1. A molding composition having an oxygen index of greater than 0.30 according to ASTM D-2863/70 comprising an aromatic polycarbonate containing 0.5 to 20 percent by weight of an aromatic polyamide fiber which is stable in a melt of the polycarbonate.
2. The molding composition of claim 1 wherein the aromatic polyamide has a relative solution viscosity of at least 2 measured on a 1% strength solution of the polyamide in dimethyl acetamide at 25°C and is the reaction product of:
a. 0-40 mol percent of 2,4-diaminodiphenylether,
b. 50-10 mol percent of a halogenated 2,4-diaminodiphenylether of the general formula: ##SPC8##
in which
X is a halogen
n = 1 or 2,
c. 10-50 mol percent of unsubstituted isophthalic acid and
d. 40-0 mol percent of unsubstituted terephthalic acid.
3. The molding composition of claim 1 wherein the aromatic polycarbonate has a molecular weight of between about 10,000 and 100,000 and wherein the organic fiber is a fiber of an organic polymer having a molecular weight of greater than about 20,000 and wherein the organic fiber has a length of between about 500 and 50,000 μ.
4. The molding composition of claim 1 wherein the aromatic polycarbonate contains from about 1 to 5% by weight of the fiber.
5. The molding composition of claim 1 wherein said aromatic polycarbonate is derived from an aromatic dihydroxydiarylalkane.
6. The molding composition of claim 1 wherein said aromatic dihydroxydiarylalkane is selected from the group consisting of bis-(4-hydroxy-phenyl)-propane-2,2; bis-(4-hydroxy-3,5-dichlorophenyl)-propane-2,2; bis-(4-hydroxy-3,5-dibromophenyl) propane-2,2 and bis-(4-hydroxy-3,5-dimethylphenyl)-propane.
7. The molding composition of claim 1 wherein the aromatic polyamide consists of recurring structural units of the general formula: ##SPC9##
in which
X is the ##EQU2## R1 and R2 independently of one another are hydrogen, alkoxy or alkyl groups with 1-4 C atoms, or halogen atoms,
R3 is hydrogen, halogen, an alkyl or alkoxy group with 1-4 C atoms, a nitrile group or a --COOR4 or --CONR5 R6 group,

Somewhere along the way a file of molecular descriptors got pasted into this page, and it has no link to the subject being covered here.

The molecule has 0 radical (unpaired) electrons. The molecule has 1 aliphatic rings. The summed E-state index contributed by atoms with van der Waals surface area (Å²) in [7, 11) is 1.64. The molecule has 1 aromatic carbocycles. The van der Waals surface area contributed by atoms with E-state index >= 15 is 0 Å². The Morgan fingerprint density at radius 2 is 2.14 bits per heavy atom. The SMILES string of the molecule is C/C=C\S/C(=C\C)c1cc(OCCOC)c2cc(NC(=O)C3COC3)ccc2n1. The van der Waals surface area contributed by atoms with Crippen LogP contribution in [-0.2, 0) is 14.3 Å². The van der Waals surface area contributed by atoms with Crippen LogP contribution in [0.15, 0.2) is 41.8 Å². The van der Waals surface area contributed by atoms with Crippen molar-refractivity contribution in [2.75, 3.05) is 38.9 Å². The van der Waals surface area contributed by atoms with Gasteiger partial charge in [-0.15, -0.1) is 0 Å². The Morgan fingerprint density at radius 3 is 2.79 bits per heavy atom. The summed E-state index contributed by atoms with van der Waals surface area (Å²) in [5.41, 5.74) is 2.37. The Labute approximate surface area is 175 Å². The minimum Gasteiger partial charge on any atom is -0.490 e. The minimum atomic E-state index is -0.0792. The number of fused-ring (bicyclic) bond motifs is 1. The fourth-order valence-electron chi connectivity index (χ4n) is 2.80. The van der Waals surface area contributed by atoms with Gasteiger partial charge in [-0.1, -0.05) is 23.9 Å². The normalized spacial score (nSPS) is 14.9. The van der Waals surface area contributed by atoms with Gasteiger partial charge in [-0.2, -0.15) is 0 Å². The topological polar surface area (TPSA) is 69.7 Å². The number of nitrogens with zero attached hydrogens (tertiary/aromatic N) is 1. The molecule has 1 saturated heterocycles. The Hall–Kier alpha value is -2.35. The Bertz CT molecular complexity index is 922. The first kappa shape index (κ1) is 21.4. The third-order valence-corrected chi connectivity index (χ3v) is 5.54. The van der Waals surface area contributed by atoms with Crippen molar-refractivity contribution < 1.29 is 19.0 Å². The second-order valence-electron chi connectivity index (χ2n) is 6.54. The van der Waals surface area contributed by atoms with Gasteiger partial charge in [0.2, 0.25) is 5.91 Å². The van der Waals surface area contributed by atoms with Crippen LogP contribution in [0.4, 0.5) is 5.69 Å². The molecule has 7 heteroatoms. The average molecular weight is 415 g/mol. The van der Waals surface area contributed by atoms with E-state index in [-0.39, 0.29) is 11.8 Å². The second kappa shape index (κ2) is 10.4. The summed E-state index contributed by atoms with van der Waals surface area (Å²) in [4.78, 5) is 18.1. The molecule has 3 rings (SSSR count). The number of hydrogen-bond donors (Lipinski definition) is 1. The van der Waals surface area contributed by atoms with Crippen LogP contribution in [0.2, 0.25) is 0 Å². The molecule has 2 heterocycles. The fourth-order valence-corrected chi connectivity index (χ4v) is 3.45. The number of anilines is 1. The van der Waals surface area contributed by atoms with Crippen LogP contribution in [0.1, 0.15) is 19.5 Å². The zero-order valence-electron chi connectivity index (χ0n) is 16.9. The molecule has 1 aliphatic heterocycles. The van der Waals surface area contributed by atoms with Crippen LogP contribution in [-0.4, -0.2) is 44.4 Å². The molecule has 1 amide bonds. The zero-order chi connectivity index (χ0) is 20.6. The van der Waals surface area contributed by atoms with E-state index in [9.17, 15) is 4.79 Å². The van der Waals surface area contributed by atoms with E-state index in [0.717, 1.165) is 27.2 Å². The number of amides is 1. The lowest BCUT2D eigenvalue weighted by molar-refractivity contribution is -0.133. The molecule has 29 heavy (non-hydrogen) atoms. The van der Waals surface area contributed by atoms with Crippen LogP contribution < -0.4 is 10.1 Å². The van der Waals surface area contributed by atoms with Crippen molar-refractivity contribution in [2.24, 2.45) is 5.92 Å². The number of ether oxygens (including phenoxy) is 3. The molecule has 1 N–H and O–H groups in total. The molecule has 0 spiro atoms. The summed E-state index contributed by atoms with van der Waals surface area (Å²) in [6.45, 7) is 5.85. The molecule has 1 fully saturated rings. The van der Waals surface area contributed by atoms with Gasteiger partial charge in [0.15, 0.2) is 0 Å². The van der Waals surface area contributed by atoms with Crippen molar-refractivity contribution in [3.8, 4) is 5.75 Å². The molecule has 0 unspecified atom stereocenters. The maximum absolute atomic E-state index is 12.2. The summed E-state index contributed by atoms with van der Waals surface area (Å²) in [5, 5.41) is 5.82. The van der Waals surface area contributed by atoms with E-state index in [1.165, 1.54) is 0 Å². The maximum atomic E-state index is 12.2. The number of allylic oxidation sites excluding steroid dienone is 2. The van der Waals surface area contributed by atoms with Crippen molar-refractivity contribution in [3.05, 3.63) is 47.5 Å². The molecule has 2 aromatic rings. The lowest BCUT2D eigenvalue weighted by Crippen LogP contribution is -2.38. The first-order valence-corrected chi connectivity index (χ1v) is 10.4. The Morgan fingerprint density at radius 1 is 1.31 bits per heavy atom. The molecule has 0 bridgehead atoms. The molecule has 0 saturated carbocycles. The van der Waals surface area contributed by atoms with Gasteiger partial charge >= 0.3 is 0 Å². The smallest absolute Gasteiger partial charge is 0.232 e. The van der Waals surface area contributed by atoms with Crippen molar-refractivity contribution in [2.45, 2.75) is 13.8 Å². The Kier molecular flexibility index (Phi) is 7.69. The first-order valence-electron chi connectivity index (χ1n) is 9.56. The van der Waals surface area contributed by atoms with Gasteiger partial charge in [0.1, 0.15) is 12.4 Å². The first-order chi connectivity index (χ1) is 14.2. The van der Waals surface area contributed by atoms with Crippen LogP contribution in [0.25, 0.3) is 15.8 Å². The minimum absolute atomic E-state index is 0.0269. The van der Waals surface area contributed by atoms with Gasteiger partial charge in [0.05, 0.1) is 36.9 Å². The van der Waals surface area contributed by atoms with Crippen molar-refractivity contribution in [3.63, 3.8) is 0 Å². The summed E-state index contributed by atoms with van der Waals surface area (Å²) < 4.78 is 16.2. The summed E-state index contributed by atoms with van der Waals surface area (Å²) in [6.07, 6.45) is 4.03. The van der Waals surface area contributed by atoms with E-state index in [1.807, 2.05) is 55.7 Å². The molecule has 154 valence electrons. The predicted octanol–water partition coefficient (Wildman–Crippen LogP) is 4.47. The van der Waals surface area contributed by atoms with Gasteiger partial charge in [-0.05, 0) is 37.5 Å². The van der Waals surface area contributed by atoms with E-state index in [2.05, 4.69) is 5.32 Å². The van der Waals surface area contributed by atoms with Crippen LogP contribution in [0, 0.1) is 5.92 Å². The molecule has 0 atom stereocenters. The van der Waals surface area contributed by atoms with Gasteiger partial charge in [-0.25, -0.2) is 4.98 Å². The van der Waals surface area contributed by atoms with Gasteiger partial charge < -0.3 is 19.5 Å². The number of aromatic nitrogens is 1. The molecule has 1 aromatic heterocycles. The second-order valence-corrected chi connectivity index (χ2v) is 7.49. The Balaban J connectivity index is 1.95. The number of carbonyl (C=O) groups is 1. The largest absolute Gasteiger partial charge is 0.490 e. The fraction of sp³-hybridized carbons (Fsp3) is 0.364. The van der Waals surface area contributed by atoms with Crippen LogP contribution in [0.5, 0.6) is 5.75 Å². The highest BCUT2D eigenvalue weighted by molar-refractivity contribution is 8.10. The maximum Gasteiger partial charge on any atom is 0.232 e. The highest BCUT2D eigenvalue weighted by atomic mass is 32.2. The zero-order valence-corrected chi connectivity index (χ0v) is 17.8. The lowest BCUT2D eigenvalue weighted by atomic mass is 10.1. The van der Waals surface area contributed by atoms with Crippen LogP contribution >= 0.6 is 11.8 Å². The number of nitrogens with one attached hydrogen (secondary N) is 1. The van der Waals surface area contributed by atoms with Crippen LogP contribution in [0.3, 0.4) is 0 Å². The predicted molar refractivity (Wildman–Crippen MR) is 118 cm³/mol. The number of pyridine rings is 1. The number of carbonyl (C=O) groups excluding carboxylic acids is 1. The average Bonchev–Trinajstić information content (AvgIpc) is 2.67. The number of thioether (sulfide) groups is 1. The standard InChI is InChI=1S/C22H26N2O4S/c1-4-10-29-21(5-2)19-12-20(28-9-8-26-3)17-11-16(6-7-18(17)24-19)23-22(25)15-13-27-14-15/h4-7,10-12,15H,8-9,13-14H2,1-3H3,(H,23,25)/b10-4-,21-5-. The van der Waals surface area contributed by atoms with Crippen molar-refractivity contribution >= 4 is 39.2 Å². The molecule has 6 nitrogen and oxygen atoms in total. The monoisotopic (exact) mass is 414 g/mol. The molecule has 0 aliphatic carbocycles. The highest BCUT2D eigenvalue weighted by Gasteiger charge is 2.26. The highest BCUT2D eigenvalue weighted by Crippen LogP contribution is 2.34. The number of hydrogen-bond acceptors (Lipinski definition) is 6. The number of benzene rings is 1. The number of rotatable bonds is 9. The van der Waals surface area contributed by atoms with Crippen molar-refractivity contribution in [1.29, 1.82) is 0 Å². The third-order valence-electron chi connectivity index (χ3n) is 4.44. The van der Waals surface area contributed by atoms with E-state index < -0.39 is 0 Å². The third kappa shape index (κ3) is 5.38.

Ar is a divalent aromatic radical,
R4 denotes hydrogen or an alkyl group with 1-4 C atoms and
R5 and R6 independently of one another denote hydrogen, alkyl groups with 1-4 C atoms or aryl groups.
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US2789971A (en) * 1953-12-08 1957-04-23 Eastman Kodak Co Polycarbonates from 4, 4'-bis (beta-hydroxyethyl)-biphenyl-bis
US2789968A (en) * 1953-12-08 1957-04-23 Eastman Kodak Co Polycarbonates from polymethylene glycol-bis
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US2789964A (en) * 1953-12-08 1957-04-23 Eastman Kodak Co Polycarbonates from 1, 4-bis-(beta-hydroxyethoxy)-benzene-bis
US2843567A (en) * 1954-12-20 1958-07-15 Eastman Kodak Co Alkaline earth metal titanium alkoxide catalysts for preparing aromatic polycarbonates
US3225114A (en) * 1964-07-21 1965-12-21 Monsanto Co Method of improving young's modulus of polyamide by condensation in presence of polycarbonate
US3431224A (en) * 1962-07-11 1969-03-04 Gen Electric Polycarbonate resin mixtures
US3437632A (en) * 1963-11-30 1969-04-08 Bayer Ag Polycarbonate resins containing glass fibers sized with polycarbonates
US3813358A (en) * 1972-01-03 1974-05-28 Gen Electric Polycarbonate molding composition comprising an aromatic polycarbonate graft copolymer and a modifier

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US2789968A (en) * 1953-12-08 1957-04-23 Eastman Kodak Co Polycarbonates from polymethylene glycol-bis
US2789970A (en) * 1953-12-08 1957-04-23 Eastman Kodak Co Polycarbonates from 1, 4-bis-(beta-hydroxyethyl)-benzenes-bis
US2789964A (en) * 1953-12-08 1957-04-23 Eastman Kodak Co Polycarbonates from 1, 4-bis-(beta-hydroxyethoxy)-benzene-bis
US2843567A (en) * 1954-12-20 1958-07-15 Eastman Kodak Co Alkaline earth metal titanium alkoxide catalysts for preparing aromatic polycarbonates
US3431224A (en) * 1962-07-11 1969-03-04 Gen Electric Polycarbonate resin mixtures
US3437632A (en) * 1963-11-30 1969-04-08 Bayer Ag Polycarbonate resins containing glass fibers sized with polycarbonates
US3225114A (en) * 1964-07-21 1965-12-21 Monsanto Co Method of improving young's modulus of polyamide by condensation in presence of polycarbonate
US3813358A (en) * 1972-01-03 1974-05-28 Gen Electric Polycarbonate molding composition comprising an aromatic polycarbonate graft copolymer and a modifier

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US4225687A (en) * 1979-07-23 1980-09-30 General Electric Company Novel halobisphenolethylene polycarbonate-polyetheramide-imide blends
US4548997A (en) * 1982-04-05 1985-10-22 General Electric Company Polyetherimide-polycarbonate blends
WO1984004752A1 (en) * 1983-05-23 1984-12-06 Gen Electric Polyetherimide-polycarbonate blends
US4673708A (en) * 1984-12-28 1987-06-16 General Electric Company Impact modified polyetherimide-polycarbonate blends
US4798874A (en) * 1985-12-23 1989-01-17 General Electric Company Thermoplastic blends comprising polycarbonate resin and amorphous polyamide
US20060135733A1 (en) * 2004-12-16 2006-06-22 General Electric Company Polycarbonate - ultem block copolymers
US7230066B2 (en) 2004-12-16 2007-06-12 General Electric Company Polycarbonate—ultem block copolymers

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JPS5512066B2 (en) 1980-03-29 grant
DE2321055A1 (en) 1974-11-14 application
GB1433688A (en) 1976-04-28 application
NL7405475A (en) 1974-10-29 application
FR2227289A1 (en) 1974-11-22 application
JPS5013444A (en) 1975-02-12 application
FR2227289B1 (en) 1980-12-05 grant
JP1023919C (en) grant
DE2321055C2 (en) 1982-06-09 grant
NL166710C (en) 1981-09-15 grant
NL166710B (en) 1981-04-15 application